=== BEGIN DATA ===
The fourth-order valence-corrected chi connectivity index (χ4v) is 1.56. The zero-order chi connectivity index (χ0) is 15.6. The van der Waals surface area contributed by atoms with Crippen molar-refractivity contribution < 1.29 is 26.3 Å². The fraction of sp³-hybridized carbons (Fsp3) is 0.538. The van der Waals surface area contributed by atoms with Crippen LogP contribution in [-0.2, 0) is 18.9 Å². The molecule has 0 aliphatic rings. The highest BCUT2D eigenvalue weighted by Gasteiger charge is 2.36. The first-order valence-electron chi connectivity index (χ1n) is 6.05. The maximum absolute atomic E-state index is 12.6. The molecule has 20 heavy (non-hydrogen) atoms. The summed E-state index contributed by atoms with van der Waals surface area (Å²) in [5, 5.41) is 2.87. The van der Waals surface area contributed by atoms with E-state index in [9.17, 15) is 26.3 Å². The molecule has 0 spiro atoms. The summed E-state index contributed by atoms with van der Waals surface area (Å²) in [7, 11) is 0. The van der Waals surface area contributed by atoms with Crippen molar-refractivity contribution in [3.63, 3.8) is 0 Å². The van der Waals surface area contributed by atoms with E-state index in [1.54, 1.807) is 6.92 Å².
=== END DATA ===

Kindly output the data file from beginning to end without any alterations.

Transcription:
The fourth-order valence-corrected chi connectivity index (χ4v) is 1.56. The zero-order chi connectivity index (χ0) is 15.6. The van der Waals surface area contributed by atoms with Crippen molar-refractivity contribution < 1.29 is 26.3 Å². The fraction of sp³-hybridized carbons (Fsp3) is 0.538. The van der Waals surface area contributed by atoms with Crippen LogP contribution in [-0.2, 0) is 18.9 Å². The molecule has 0 aliphatic rings. The highest BCUT2D eigenvalue weighted by Gasteiger charge is 2.36. The first-order valence-electron chi connectivity index (χ1n) is 6.05. The maximum absolute atomic E-state index is 12.6. The molecule has 20 heavy (non-hydrogen) atoms. The summed E-state index contributed by atoms with van der Waals surface area (Å²) in [5, 5.41) is 2.87. The van der Waals surface area contributed by atoms with E-state index in [9.17, 15) is 26.3 Å². The molecule has 0 spiro atoms. The summed E-state index contributed by atoms with van der Waals surface area (Å²) in [7, 11) is 0. The van der Waals surface area contributed by atoms with Crippen molar-refractivity contribution in [3.63, 3.8) is 0 Å². The van der Waals surface area contributed by atoms with E-state index in [1.54, 1.807) is 6.92 Å².